“My name is Henry from Eden Prairie. I’m going to be an intern at the Fed, just you wait.”
That’s how Henry Long wrapped up his entry to the Federal Reserve Bank of Minneapolis’ “Hamilton”-themed social media contest, and it turns out the 10th-grader from Eagle Ridge Academy in Minnetonka was right. He’s won a paid internship, and then some.
He’s also on his way to see “Hamilton” at the Orpheum Theatre. He won two tickets to the October 4 performance, along with that paid internship at the Minneapolis Fed.
First things first: Who is Henry taking to one of the most popular Broadway shows of all time?
“I’m taking my sister [Greta] to the show. She’s in seventh grade and just auditioned for theater for the first time this fall,” he said.
Henry’s was one of 32 entries into the Minneapolis Fed’s student social media contest inspired by Alexander Hamilton, the nation’s first secretary of the Treasury. Hamilton’s vision and drive to solve a problem in his community culminated in the creation of the United States’ first central bank. Students in the Ninth Federal Reserve District were challenged to share their own bold ideas to improve lives and the economy in their communities on social media using the #Hamilton4All hashtag.
Henry’s entry included setting his innovative idea to the tune of “Hamilton’s” opening number, explaining that he would “subsidize economic research and require general economic education [for the public].” He suggests that creating a demand for economists will naturally increase the supply, and if everyone has a firmer grasp of the economy, we’ll all be better for it.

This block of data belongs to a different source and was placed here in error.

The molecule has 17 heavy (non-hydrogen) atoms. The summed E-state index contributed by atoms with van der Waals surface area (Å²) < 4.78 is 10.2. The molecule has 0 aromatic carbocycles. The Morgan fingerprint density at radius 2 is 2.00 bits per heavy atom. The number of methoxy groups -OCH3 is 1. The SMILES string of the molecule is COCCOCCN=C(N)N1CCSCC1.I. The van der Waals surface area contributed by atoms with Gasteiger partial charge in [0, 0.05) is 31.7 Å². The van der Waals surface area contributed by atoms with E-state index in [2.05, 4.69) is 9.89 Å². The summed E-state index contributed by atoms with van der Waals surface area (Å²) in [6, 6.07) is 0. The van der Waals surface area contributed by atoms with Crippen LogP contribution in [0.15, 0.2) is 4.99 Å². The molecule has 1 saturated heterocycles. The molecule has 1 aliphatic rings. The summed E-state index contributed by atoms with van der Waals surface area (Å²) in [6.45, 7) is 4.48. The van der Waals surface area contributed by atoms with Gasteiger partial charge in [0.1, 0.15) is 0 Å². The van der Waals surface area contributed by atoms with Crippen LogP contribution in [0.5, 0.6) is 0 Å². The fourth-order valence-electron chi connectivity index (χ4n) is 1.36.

His combination of creativity, artistry, and content is what convinced judges in the Minneapolis Fed’s Public Affairs department to select Henry as the winner.
In an interview, Henry described his interest in understanding “how people interact in society.” That topic and the prospect of an internship are what drew him to the contest. He recalls telling his mother he wanted to take a tour of the Bank and enter the contest. “I would love to have an internship at the Fed,” he told her. “That would be super cool.” His dream came true.
Students across the Ninth District submitted their own bold ideas to improve the economy. Entries included suggestions to provide equal access to broadband internet via a single provider and to make efforts to reduce tariffs on soybeans. One student proposed implementing a countercyclical carbon tax that would encourage businesses to be more conscious of emissions, and another suggested increasing immigration to boost the economy.
Like Henry and his fellow contest entrants, Hamilton was quite young when he came up with some big ideas. Hamilton was in his early 20s when became a close aide to George Washington and, ultimately, the first secretary of the Treasury in 1789.
Henry said his parents served as sounding boards for his idea, and his father provided a little extra support on social media: “My dad shared my post on Facebook and said, ‘Henry’s in it for the Fed internship, but Greta is in it for the “Hamilton” tickets.’”
Turns out they’re both winners.
@EthanEllis32 suggests a countercyclical carbon tax
Nathan Williams would like to see the US “remedy the digital divide and provide broadband internet access to all via a single-provider system”
Rie Kurita has a new idea—the "Thank-you tip"
@madelyntangen thinks that a "Tweet tax" would help improve our national economy
@tsebasin believes that the United States should allow more learned immigrants into our country
@art.ist.drawing thinks that education is the key
@EconomicEnthus1 would like to see a de-escalation of tariffs to help farmers
Ben Jossi has a three-part proposal for improving our nation’s economy
Danny Bergseid has an idea on how to help more households get out of poverty